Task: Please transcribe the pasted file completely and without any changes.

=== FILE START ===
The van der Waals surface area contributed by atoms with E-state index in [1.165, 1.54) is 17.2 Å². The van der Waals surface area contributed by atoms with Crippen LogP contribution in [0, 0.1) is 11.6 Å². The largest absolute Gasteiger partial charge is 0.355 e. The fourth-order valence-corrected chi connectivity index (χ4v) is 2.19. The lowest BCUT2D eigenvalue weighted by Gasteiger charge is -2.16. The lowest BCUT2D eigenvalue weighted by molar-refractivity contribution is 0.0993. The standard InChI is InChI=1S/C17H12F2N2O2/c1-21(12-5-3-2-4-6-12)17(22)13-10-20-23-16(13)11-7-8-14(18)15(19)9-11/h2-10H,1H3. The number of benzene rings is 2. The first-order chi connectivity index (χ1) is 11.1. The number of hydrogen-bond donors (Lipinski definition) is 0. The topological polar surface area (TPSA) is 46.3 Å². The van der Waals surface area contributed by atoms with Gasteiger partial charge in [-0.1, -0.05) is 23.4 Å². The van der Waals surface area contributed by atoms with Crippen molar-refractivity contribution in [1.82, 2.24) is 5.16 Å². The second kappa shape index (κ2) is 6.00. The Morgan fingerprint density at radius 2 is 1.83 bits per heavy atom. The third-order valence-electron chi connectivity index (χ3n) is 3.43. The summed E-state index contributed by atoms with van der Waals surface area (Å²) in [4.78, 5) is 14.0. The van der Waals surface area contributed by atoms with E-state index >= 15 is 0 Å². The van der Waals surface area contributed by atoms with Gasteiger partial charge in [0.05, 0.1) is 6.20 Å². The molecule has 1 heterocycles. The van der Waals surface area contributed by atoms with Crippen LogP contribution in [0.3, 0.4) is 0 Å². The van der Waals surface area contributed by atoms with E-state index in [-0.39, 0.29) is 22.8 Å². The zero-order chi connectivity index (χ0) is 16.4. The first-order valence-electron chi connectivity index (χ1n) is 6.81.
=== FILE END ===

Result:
The van der Waals surface area contributed by atoms with E-state index in [1.165, 1.54) is 17.2 Å². The van der Waals surface area contributed by atoms with Crippen LogP contribution in [0, 0.1) is 11.6 Å². The largest absolute Gasteiger partial charge is 0.355 e. The fourth-order valence-corrected chi connectivity index (χ4v) is 2.19. The lowest BCUT2D eigenvalue weighted by Gasteiger charge is -2.16. The lowest BCUT2D eigenvalue weighted by molar-refractivity contribution is 0.0993. The standard InChI is InChI=1S/C17H12F2N2O2/c1-21(12-5-3-2-4-6-12)17(22)13-10-20-23-16(13)11-7-8-14(18)15(19)9-11/h2-10H,1H3. The number of benzene rings is 2. The first-order chi connectivity index (χ1) is 11.1. The number of hydrogen-bond donors (Lipinski definition) is 0. The topological polar surface area (TPSA) is 46.3 Å². The van der Waals surface area contributed by atoms with Gasteiger partial charge in [-0.1, -0.05) is 23.4 Å². The van der Waals surface area contributed by atoms with Crippen molar-refractivity contribution in [1.82, 2.24) is 5.16 Å². The second kappa shape index (κ2) is 6.00. The Morgan fingerprint density at radius 2 is 1.83 bits per heavy atom. The third-order valence-electron chi connectivity index (χ3n) is 3.43. The summed E-state index contributed by atoms with van der Waals surface area (Å²) in [4.78, 5) is 14.0. The van der Waals surface area contributed by atoms with E-state index >= 15 is 0 Å². The van der Waals surface area contributed by atoms with Gasteiger partial charge in [0.05, 0.1) is 6.20 Å². The molecule has 1 heterocycles. The van der Waals surface area contributed by atoms with Crippen LogP contribution in [0.3, 0.4) is 0 Å². The van der Waals surface area contributed by atoms with E-state index in [-0.39, 0.29) is 22.8 Å². The zero-order chi connectivity index (χ0) is 16.4. The first-order valence-electron chi connectivity index (χ1n) is 6.81.